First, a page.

Ordinary People: This Happy Breed (1944)

Frank Ethel

Upon discovering that a David Lean movie spans twenty years, the word “epic” is apt to spring to mind. It’s only natural; after all, Lean was the director behind such grandiose films as Lawrence of Arabia (1962) and Doctor Zhivago (1965). However, in actuality, 1944’s This Happy Breed is something entirely different from those later, better known works. There are no battle scenes with seas of extras, no larger than life figures. Instead, the film — based on Noël Coward’s play of the same name — not only focuses on an ordinary middle-class English family but emphasizes its very ordinariness.

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Not Any Man’s Property: Far from the Madding Crowd (1967)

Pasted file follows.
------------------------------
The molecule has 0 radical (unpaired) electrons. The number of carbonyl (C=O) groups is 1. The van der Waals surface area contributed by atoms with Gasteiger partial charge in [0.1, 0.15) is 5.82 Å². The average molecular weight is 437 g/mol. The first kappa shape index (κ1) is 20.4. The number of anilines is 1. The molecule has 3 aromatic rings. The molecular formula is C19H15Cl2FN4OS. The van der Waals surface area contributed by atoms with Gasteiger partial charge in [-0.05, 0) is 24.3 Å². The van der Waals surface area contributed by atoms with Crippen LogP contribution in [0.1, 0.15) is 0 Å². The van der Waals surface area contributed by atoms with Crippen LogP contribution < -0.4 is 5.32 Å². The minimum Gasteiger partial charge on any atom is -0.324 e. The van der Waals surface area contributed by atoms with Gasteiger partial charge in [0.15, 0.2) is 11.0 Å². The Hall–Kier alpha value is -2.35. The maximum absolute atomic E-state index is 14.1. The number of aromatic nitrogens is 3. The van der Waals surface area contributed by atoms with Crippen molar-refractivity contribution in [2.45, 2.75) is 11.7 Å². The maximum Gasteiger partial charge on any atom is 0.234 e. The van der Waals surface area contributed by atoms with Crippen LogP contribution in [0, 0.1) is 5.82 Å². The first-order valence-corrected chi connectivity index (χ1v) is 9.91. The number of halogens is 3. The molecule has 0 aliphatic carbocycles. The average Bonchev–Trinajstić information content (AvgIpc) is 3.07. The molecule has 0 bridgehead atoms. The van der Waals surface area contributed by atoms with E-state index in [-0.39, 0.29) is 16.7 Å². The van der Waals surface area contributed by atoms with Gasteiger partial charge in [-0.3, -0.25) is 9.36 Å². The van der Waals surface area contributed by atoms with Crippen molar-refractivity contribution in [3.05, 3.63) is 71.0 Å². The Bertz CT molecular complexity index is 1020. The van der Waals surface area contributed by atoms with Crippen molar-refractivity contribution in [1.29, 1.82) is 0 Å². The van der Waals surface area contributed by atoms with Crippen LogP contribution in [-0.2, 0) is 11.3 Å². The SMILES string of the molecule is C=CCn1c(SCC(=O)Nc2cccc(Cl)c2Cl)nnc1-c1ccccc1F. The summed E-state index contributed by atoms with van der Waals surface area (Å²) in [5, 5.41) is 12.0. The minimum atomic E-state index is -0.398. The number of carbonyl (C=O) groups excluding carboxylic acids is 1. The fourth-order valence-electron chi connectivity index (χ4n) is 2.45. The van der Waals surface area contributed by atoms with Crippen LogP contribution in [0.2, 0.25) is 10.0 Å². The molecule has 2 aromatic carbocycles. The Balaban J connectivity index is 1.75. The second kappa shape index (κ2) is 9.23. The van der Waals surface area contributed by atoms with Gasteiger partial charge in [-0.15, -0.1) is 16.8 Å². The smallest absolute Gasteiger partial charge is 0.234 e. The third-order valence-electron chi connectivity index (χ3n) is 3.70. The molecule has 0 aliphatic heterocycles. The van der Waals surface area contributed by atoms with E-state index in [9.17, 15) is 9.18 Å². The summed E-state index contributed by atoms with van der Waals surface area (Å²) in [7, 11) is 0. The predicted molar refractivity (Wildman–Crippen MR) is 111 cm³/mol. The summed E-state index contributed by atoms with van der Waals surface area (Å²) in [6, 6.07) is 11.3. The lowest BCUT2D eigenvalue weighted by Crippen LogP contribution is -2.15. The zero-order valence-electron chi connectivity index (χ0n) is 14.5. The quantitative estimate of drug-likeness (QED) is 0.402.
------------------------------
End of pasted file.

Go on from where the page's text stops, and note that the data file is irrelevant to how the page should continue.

The first few minutes of the 1967 film Far from the Madding Crowd, directed by John Schlesinger and based on Thomas Hardy’s 1874 novel of the same title, belong entirely to the English landscape — specifically, that of the southwestern part of the country, along the coast. As seen through the lens of cinematographer Nicolas Roeg, the pale brown hills and steely sky and sea create a bleak picture, yet one that has its own austere sort of beauty and, above all, power. When a human figure finally appears, he’s little more than a speck on the horizon with a herd of dingy sheep at his feet. Interpersonal drama will soon move to the forefront, but the natural world remains an ever-present force.

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